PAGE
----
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Profiting From Business Intelligence

When Rust-Oleum Consumer Brands Canada decided to deploy a business intelligence (BI) package, the company was only looking to get its monthly paper sales data in a weekly electronic format. A little more than a year later, they’re using BI to gain a competitive advantage in such tangibles as shelf placement and the effectiveness of weekly promotions.

Rust-Oleum, a retailer of paints and finishers and a subsidiary of RPM International, has found out what other companies are also discovering: accurate and up-to-date BI solutions are affecting the bottom line in industries as diverse as wholesale, retail and manufacturing.

Better Information, Better Decisions

“It’s clear that the more current information allows you to make better business decisions,” says Curt Root, controller at The Gillette Group, a Pepsi bottler in La Crosse, Wisconsin. The Gillette Group is currently migrating its Salient Corporation’s Margin Minder BI solution to the enterprise edition in order to incorporate all of its databases in the enterprise.

Rust-Oleum is using Hyperion Solutions’ Performance Suite, which includes enterprise reporting and ad hoc query in an integrated server environment. The Structured Query Reports (SQR) product, which Hyperion gained from its 2003 acquisition of Brio, has helped Rust-Oleum not only become quicker to react, they’ve also become proactive.

“Hyperion mentioned that weekly promotion effectiveness reports help category managers to identify factors affecting product sales,” says Matt Roher, category manager for Rust-Oleum. So much help, in fact, that the reports have gained the company category captaincy at several retailers. That can lead to a large competitive advantage, because, “we set the standard for doing business,” Roher says.

Using BI information, Rust-Oleum now has a closer affiliation with some of its retailers. “Our approach is to go in and say here is what’s happening with your business overall, here are steps you can take to increase your business overall within this category,” Roher says. “Some of it may include [our brand] some of it may not include our brand.” That kind of relationship often leads to better shelf placement for Rust-Oleum, which leads to increased revenue.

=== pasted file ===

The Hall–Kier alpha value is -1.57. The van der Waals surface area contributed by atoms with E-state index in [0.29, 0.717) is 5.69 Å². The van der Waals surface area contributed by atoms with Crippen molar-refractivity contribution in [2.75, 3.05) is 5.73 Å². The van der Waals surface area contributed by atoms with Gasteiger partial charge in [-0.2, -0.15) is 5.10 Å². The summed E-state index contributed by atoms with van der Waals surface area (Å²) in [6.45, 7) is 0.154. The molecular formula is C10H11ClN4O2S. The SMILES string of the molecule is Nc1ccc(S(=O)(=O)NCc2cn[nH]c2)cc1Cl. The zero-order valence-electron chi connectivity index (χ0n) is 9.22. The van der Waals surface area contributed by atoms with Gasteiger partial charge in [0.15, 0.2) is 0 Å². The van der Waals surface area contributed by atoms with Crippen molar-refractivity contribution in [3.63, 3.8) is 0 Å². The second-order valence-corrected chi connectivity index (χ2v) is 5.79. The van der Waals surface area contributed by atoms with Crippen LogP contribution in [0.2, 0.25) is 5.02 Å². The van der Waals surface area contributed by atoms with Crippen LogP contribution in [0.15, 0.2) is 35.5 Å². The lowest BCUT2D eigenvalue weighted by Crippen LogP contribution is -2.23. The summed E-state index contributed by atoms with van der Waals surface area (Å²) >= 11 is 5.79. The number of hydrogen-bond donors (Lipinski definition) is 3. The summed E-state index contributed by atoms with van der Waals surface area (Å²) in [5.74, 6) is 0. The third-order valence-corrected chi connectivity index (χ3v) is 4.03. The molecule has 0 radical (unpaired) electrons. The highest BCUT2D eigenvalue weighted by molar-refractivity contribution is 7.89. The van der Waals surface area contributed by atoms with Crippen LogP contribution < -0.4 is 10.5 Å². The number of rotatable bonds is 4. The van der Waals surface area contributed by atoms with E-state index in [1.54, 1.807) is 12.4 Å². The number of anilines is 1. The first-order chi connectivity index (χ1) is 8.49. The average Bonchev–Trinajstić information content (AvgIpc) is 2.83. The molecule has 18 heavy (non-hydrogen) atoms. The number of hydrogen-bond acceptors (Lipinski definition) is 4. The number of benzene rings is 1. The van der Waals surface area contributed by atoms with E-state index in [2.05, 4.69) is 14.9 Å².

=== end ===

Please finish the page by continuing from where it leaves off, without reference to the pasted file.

‘Economic Efficiency’

Improving the bottom line is the reason BI is one of the fastest growing corporate tools. “It’s about economic efficiency,” says Guy Amisano, president of Salient Corporation. “If a retailer is worried about the net value of a supplier, a supplier is worried about the net value of a retailer. And that goes all the way down the value chain,” he says. The more suppliers and retailers can rely on precise, real-time data, “the more accurate their decisions will be and the more efficient the spending will be against those decisions,” Amisano says.

Knowing where and when to spend precious revenue dollars is one of the key goals of BI. The Gillette Group, the bottler for Pepsi, has a complex pricing structure, and relies on BI tools to manage massive amounts of data points. Each year the company adds stock-keeping units (SKUs) and has to manage their distribution. “We can’t have 50 or 60 days on inventory on every SKU we have,” Root says. “You want to be everything to every customer, and you can do that, but you wind up carrying too much inventory,” he says. That can be a problem with a product that has a limited shelf life.

Without BI, the company’s sales and accounting staff could only get that kind of information through weekly or monthly sales reports, which came in stacks of paper at the end of the month. Those reports were key to adjusting prices competitively, “but nobody had time to look through it,” says Patti Gillette-Ostrom, the group’s director of IT.

Now, with Margin Minder’s BI tools, all the data from each invoice goes into the company’s host system. Gillette-Ostrom says they can drill down on each data point, whether it’s sales, returns, or deliveries. For example, they can now track items that were delivered out of sequence, which helps them find out what’s causing more work for their delivery trucks. Fixing that problem saves time and money.

Staying Ahead of the Game

That points to another key trend in BI today: companies are striving to take proactive measures.

“One of our customers said what they want to be doing as a business is spending less time dissecting the past, or performing autopsies on what happened, and more time influencing what might happen in the future,” says Tobin Gilman, senior director of product marketing for Hyperion.

As the BI tools become easier to use, that goal is becoming more of a reality. The data is getting into the hands of the decision-makers, and that saves time. It also saves operations costs. “If we didn’t have Margin Minder, I would have [to have] a much larger IT staff to get the reports they say they need,” says Gillette-Ostrom.

Perhaps more importantly, decisions are being made in real-time, and that is also giving companies a competitive advantage.

“Microsoft calls it BI for the masses,” says David Cybulski, solution development director, Business Intelligence, at Avanade, an integrator for Microsoft solutions. “Business intelligence is now coming down to the account officer who is picking up the phone and talking to the client. It’s the business intelligence of being able to see well, what am I doing with that client? What kind of profit do I get with that client? What kind of cross-sell opportunities do I have? That kind of info that would often exist just at the very top level is now at the desks of everybody,” he says.

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